Great Drinks Need Great Glasses
As drinks get more extreme so do the vessels we’re using to drink them from—from glass pineapples to huge flasks and candle votives.
Last winter I found myself drinking at the swank NoMad Bar with Fred Noe, the famed master distiller at Jim Beam. The drinks were arranged by a PR, and conversation was inevitably stilted. That is until I nudged Noe and pointed to a small collection of gorgeous, gigantic, and empty cut-glass antique serving vessels off to one side of the bar.
“You see those, Fred?”
“Yeah, what are they?”
“Those are for something called the Cocktail Explosion.”
A large format (five gallons!) cocktail made to order—and recommended for eight drinkers—let’s just say, after one Cocktail Explosion our conversation was no longer stilted.
Even just five years ago, you were lucky to get your cocktail served in “appropriate” glassware. Most drinks, whether Manhattans or Old-Fashioneds or, god forbid, Martinis came in ice-filled highball glasses…or even worse.
But nowadays, just about every bar in every decent city uses sophisticated, high-end glassware. Coupes for Manhattans and rocks glasses for Old-Fashioneds and perhaps even snazzy Nick & Nora glasses for a Crusta or a Sour or something even more arcane.
One of San Francisco’s highest-rated cocktail bars, Smuggler’s Cove, offers their cocktail-for-four Volcano in a massive, cigar ashtray-like vessel that is then lit on fire. Their Smuggler’s Rum Barrel comes in an actual barrel customers can take home for an additional ten bucks. Meanwhile, Brooklyn’s new Pan-Latin bar Leyenda will reportedly begin serving tropical shots in cute-as-a-button, miniature tiki mugs.
“Having a proper serving vessel is very important to me,” Xavier Herit, the head bartender at Wallflower in Manhattan told me. “It is like getting the proper silver according to the dish!” Herit should know. Though his avant-garde bar does use more standard glassware for his more “normal” drinks, he has a few serving oddities in his collection worth noting.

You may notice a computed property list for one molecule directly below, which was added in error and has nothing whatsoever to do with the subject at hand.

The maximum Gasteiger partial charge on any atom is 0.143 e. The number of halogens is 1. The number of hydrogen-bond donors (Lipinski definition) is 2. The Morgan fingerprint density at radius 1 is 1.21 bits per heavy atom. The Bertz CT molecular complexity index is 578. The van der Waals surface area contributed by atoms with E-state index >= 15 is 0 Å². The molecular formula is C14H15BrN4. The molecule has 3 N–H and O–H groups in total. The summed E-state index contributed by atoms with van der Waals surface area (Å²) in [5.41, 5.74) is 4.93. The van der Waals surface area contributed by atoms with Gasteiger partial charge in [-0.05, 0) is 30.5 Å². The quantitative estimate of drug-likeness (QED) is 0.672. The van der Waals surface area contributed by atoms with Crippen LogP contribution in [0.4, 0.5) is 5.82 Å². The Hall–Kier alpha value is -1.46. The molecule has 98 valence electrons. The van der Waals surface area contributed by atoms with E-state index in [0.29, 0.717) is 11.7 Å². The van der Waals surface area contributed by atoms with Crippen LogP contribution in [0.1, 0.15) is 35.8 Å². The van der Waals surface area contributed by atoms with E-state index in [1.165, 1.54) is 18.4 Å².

For a creamy drink called Happy Days—Cruzan Black Strap Rum, coffee bean-infused Cynar, cream, cacao nibs-infused maple syrup, egg white, Left Hand Milk Stout—he uses a tiny glass milk bottle, the same kind that might have been dropped off on your doorstep every morning back in…well, more “Happy Days.”
Likewise, for Copacabana, Herit’s take on a Piña colada, he chooses to serve the drink in a pineapple-shaped tiki mug. His main reason for using these is a tad more matter-of-fact than a lot of other bartenders and beverage directors: “It’s a nice way to replace some fruit garnishes that could take up too much space in a drink.”
He’s not the only bartender getting pleasure in serving his drinks in a faux-pineapple. Santa Monica’s Terrazza Lounge inside Hotel Casa del Mar serves their tropical cocktails inside stunning pineapple-shaped copper mugs.
Upon its arrival in front of you, you remove the head of the pineapple and then actually use it as a base to hold up one of two possible 32-ounce drinks, the Copper Pineapple or Copperface, both of which are made with Absolut Elyx Vodka, which commissioned the special glassware.
Things are getting even crazier than pretend pineapples. SoBou in New Orleans has recently begun eschewing communal punch bowls at their weekly “Sobou-zy Brunch.”
Instead, large parties are now encouraged to order the whiskey-based Big Hooch Punch, which comes in a gigantic, 700 mL flask.
Just like Sobou, another New Orleans-inspired bar, Sassafras in Hollywood, wanted a way to make the presentation of their “elevated” Hurricane a little more interesting. Thus, they put the bar’s signature drink in a hollowed-out Santería candle votive which recalls the voodoo culture of the city.
“It’s a break from monotony. Many bars use the same glassware, so when you’re handed something different, it becomes something special or a conversation starter,” notes Karen Gill, the general manager at Sassafras.
She’s ultimately right. Just last week I found myself drinking at BDK in San Francisco, which has an adventurous drink program created by star bartender Kevin Diedrich.
I’d enjoyed three or four rounds of his avant garde drinks—all served in fairly regular glassware—but I couldn’t help but notice some ceramic pineapple serving vessels displayed behind the bar. With each new drink I ordered, I prayed that this would be the one to come served in that awesome pineapple.
Finally, after ordering yet another delicious drink that only came in a glass, I was completely vexed. I asked the bartender what drink on the menu actually came in the pineapple.
He looked at me and smiled mischievously.
I think he was joking.